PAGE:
For the soup itself you need to dice some vegetables: around 8 ounces of turnip, Jerusalem artichokes or carrot, or a mixture; plus 3 ounces of mixed onion, leek and celery. Melt 2 ounces of butter or dripping in a pan and add the diced vegetables along with 2 teaspoons of sugar. Stir them until they caramelise and, when ready, add 3 pints of the stock. Simmer until the vegetables are tender. Lastly, stir through 2 tablespoons of chopped parsley or chives, or both. Serve with brown bread and butter.

#187 Soyer’s Clear Vegetable Soup. This was an unusual soup; I can’t decide if I liked it or not. I was a very thin soup that wasn’t hearty at all, so it didn’t fill any gap in my stomach! It was saved by the sweet vegetables and their caramelised coating that darkened the soup and made look quite attractive. Not sure if I’d make it again though – 5/10.

#134 Mushrooms, or the Pearls of the Field

The male cook/chef that seems to appear often in English Food is one Alexis Soyer – he wrote a book called Shilling Cookery for the People in 1854. I’ve done one of his recipes before (reproduced in English Food) using oranges. This one is a method of doing good service to a large field mushroom, should you find one, as I did in Asda the other day. I thought I’d quote what he says about this dish straight from English Food as the language is brilliant, though the people for whom he was writing probably thought he was a right old ponce:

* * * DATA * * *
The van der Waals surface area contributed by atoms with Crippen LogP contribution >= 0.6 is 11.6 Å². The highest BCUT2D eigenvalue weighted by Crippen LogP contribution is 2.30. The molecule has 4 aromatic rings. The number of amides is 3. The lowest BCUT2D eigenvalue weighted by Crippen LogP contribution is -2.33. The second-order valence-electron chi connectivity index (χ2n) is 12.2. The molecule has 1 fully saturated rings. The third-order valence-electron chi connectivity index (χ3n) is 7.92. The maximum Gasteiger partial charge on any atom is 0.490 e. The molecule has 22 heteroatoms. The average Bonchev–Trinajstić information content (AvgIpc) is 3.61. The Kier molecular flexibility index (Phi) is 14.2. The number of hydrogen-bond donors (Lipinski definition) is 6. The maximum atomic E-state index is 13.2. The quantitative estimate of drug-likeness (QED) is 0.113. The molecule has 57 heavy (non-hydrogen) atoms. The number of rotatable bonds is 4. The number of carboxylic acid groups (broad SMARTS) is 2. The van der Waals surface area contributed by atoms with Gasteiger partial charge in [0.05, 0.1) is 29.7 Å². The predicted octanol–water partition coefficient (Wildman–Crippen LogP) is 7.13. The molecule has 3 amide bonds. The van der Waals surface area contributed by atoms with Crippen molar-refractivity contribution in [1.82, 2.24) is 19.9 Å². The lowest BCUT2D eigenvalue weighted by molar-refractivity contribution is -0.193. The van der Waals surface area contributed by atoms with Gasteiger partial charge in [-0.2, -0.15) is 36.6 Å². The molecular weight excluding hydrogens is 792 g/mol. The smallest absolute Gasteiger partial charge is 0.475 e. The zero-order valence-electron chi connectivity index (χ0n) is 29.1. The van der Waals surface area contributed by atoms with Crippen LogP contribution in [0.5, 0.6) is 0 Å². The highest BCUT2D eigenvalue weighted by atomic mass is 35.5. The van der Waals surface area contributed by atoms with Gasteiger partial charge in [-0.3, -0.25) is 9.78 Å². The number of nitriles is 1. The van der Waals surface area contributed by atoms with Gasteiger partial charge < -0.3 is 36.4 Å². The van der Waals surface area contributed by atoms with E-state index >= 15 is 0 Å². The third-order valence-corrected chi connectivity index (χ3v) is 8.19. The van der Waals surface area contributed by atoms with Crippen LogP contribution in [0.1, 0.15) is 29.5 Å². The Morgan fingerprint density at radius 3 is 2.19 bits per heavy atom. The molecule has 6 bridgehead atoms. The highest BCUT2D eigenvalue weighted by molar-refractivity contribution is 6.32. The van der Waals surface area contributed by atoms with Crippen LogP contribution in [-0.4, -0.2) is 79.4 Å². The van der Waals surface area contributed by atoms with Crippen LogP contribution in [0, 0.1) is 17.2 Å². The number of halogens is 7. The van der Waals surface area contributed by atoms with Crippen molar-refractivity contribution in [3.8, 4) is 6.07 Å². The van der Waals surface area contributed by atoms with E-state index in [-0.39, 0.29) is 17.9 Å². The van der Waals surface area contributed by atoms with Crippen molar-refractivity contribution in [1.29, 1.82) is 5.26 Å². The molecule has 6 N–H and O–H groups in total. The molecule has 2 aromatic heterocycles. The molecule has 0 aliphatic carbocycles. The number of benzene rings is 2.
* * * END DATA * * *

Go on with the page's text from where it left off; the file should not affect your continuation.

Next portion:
“Being in Devonshire, at the end of September and walking across the fields before breakfast to a small farmhouse, I found three very fine mushrooms, which I thought would be a treat, but on arriving at the house I found it had no oven, a bad gridiron and a smoky coal fire. Necessity, they say, is the mother of Invention, I immediately applied to our grand and universal mamma, how should I dress my precious mushrooms, when a gentle whisper came to my ear…”